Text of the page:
A bisexual man living in Brunei is speaking out about the country’s new penal code that punishes gay sex with death by stoning, which was signed into law by Sultan Hassanal Bolkiah earlier this month.
The man, who identifies as a liberal Muslim and has been with his partner since 2018, spoke with the Washington Blade via WhatsApp from Bandar Seri Begawan, the Bruneian capital. He asked that his identity be kept secret, for obvious reasons.
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“The reaction in general has been polarizing,” he explains. “There are those strongly opposed to it, and others in reverent support. But from what I see, those in support don’t seem to really know what they are supporting, at least not in a critical analytical sense.”
He continues, “I don’t think they are fully aware of the political, socio-cultural, and economic impacts these laws may present, or event worse, I don’t think they care. As they are blinded and feel they will be protected by God for being a more pious nation.”
The man describes the government’s decision to make homosexuality punishable by death “very rushed.”
“My reaction to the news is really just now of confusion,” he says, adding that he believes most of the country’s residents are unaware “of the bigger repercussions of the law.”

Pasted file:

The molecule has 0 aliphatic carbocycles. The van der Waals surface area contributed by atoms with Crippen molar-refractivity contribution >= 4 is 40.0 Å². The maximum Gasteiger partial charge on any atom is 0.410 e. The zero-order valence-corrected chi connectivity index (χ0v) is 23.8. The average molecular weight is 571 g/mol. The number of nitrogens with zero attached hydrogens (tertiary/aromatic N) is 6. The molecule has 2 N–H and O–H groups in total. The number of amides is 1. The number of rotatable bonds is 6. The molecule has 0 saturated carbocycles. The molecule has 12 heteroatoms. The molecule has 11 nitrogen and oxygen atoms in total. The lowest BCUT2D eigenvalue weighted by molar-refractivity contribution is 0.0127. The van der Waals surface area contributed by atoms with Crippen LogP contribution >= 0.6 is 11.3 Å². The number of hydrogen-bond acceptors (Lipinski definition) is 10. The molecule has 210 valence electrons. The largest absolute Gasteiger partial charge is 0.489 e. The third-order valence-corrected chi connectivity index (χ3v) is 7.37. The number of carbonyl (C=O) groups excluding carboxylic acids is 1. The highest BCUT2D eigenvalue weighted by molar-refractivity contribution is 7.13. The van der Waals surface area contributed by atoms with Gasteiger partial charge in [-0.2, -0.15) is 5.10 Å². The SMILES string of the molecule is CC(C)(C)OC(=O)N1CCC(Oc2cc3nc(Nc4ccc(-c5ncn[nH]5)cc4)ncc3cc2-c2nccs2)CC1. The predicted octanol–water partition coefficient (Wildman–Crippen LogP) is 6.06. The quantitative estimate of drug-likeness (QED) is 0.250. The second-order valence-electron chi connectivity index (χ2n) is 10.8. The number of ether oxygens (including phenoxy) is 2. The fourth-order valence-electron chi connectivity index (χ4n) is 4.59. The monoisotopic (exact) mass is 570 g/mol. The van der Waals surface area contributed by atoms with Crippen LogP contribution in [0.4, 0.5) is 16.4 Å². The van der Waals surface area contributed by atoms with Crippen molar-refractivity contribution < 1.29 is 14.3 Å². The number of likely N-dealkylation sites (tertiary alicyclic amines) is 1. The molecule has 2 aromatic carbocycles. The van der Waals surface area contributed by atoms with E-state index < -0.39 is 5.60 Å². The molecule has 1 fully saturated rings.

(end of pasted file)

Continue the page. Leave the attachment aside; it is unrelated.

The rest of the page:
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Brunei’s economy, he says, “is already on a downslide” and this certainly isn’t going to help matters.
The man also said that the government has yet used the penal code against anyone accused of engaging in consensual same-sex sexual relations and, for the most part, “behavior hasn’t changed since the whole thing started.”
“I try to live my life the most socially acceptable way that I can,” he adds. “It’s both worse and better than what people expect here, but again it’s still early to say.”
Still, his family has urged him and his partner to keep a low profile.
“We still go about our daily lives,” the man says, “but I don’t know how much that will change.”
Other reports of gay life in Brunei, which has a population of less than 500,000, say that LGBTQ people “lay low,” living in the closet, barely patronizing Brunei’s clandestine gay bars and refusing to discuss gay life in general.
Related: The Sultan of Brunei’s son is very gay-friendly apparently, but is he gay?
So horrible that this is happening
He seems to be defaulting to the mode that LGBTs in countries like that have, which is giving people more benefit of the doubt then they perhaps deserve.
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